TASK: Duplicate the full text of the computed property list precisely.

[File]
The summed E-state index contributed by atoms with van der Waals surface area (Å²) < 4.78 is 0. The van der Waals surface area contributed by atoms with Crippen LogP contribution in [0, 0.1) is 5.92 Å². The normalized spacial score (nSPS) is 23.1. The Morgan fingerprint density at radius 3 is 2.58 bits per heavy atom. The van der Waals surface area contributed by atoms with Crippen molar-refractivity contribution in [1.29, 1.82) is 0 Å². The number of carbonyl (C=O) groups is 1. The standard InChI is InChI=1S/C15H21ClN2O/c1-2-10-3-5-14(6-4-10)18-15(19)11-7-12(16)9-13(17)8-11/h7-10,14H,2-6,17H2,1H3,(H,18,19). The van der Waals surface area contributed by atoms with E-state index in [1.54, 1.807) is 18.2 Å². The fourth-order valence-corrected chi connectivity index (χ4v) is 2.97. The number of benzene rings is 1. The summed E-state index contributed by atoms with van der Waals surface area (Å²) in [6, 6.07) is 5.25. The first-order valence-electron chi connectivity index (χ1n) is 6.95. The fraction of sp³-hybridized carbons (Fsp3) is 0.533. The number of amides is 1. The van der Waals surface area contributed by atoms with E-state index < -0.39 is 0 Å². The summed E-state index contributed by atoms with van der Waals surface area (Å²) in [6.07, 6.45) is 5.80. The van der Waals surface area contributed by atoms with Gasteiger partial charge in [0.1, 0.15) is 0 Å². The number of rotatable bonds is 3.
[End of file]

The summed E-state index contributed by atoms with van der Waals surface area (Å²) < 4.78 is 0. The van der Waals surface area contributed by atoms with Crippen LogP contribution in [0, 0.1) is 5.92 Å². The normalized spacial score (nSPS) is 23.1. The Morgan fingerprint density at radius 3 is 2.58 bits per heavy atom. The van der Waals surface area contributed by atoms with Crippen molar-refractivity contribution in [1.29, 1.82) is 0 Å². The number of carbonyl (C=O) groups is 1. The standard InChI is InChI=1S/C15H21ClN2O/c1-2-10-3-5-14(6-4-10)18-15(19)11-7-12(16)9-13(17)8-11/h7-10,14H,2-6,17H2,1H3,(H,18,19). The van der Waals surface area contributed by atoms with E-state index in [1.54, 1.807) is 18.2 Å². The fourth-order valence-corrected chi connectivity index (χ4v) is 2.97. The number of benzene rings is 1. The summed E-state index contributed by atoms with van der Waals surface area (Å²) in [6, 6.07) is 5.25. The first-order valence-electron chi connectivity index (χ1n) is 6.95. The fraction of sp³-hybridized carbons (Fsp3) is 0.533. The number of amides is 1. The van der Waals surface area contributed by atoms with E-state index < -0.39 is 0 Å². The summed E-state index contributed by atoms with van der Waals surface area (Å²) in [6.07, 6.45) is 5.80. The van der Waals surface area contributed by atoms with Gasteiger partial charge in [0.1, 0.15) is 0 Å². The number of rotatable bonds is 3.